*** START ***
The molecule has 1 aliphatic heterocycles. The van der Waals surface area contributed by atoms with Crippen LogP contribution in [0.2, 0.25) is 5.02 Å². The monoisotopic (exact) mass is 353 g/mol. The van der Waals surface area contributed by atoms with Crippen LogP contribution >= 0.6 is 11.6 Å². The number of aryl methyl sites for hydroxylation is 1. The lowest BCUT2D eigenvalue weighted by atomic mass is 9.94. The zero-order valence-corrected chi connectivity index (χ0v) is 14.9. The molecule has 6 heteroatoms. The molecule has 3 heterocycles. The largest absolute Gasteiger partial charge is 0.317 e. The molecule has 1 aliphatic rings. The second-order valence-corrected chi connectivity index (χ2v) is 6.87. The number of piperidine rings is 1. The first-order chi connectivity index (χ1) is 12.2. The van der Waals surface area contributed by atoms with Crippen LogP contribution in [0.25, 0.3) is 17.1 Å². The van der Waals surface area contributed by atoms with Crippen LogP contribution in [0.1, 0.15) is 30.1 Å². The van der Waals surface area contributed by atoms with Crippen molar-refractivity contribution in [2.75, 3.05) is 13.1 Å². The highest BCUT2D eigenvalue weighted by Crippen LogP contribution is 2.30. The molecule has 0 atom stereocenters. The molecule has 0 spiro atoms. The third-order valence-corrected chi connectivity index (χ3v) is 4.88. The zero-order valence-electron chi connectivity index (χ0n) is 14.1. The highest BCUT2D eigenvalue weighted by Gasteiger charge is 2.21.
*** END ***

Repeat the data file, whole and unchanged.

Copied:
The molecule has 1 aliphatic heterocycles. The van der Waals surface area contributed by atoms with Crippen LogP contribution in [0.2, 0.25) is 5.02 Å². The monoisotopic (exact) mass is 353 g/mol. The van der Waals surface area contributed by atoms with Crippen LogP contribution >= 0.6 is 11.6 Å². The number of aryl methyl sites for hydroxylation is 1. The lowest BCUT2D eigenvalue weighted by atomic mass is 9.94. The zero-order valence-corrected chi connectivity index (χ0v) is 14.9. The molecule has 6 heteroatoms. The molecule has 3 heterocycles. The largest absolute Gasteiger partial charge is 0.317 e. The molecule has 1 aliphatic rings. The second-order valence-corrected chi connectivity index (χ2v) is 6.87. The number of piperidine rings is 1. The first-order chi connectivity index (χ1) is 12.2. The van der Waals surface area contributed by atoms with Crippen LogP contribution in [0.25, 0.3) is 17.1 Å². The van der Waals surface area contributed by atoms with Crippen LogP contribution in [0.1, 0.15) is 30.1 Å². The van der Waals surface area contributed by atoms with Crippen molar-refractivity contribution in [2.75, 3.05) is 13.1 Å². The highest BCUT2D eigenvalue weighted by Crippen LogP contribution is 2.30. The molecule has 0 atom stereocenters. The molecule has 0 spiro atoms. The third-order valence-corrected chi connectivity index (χ3v) is 4.88. The zero-order valence-electron chi connectivity index (χ0n) is 14.1. The highest BCUT2D eigenvalue weighted by Gasteiger charge is 2.21.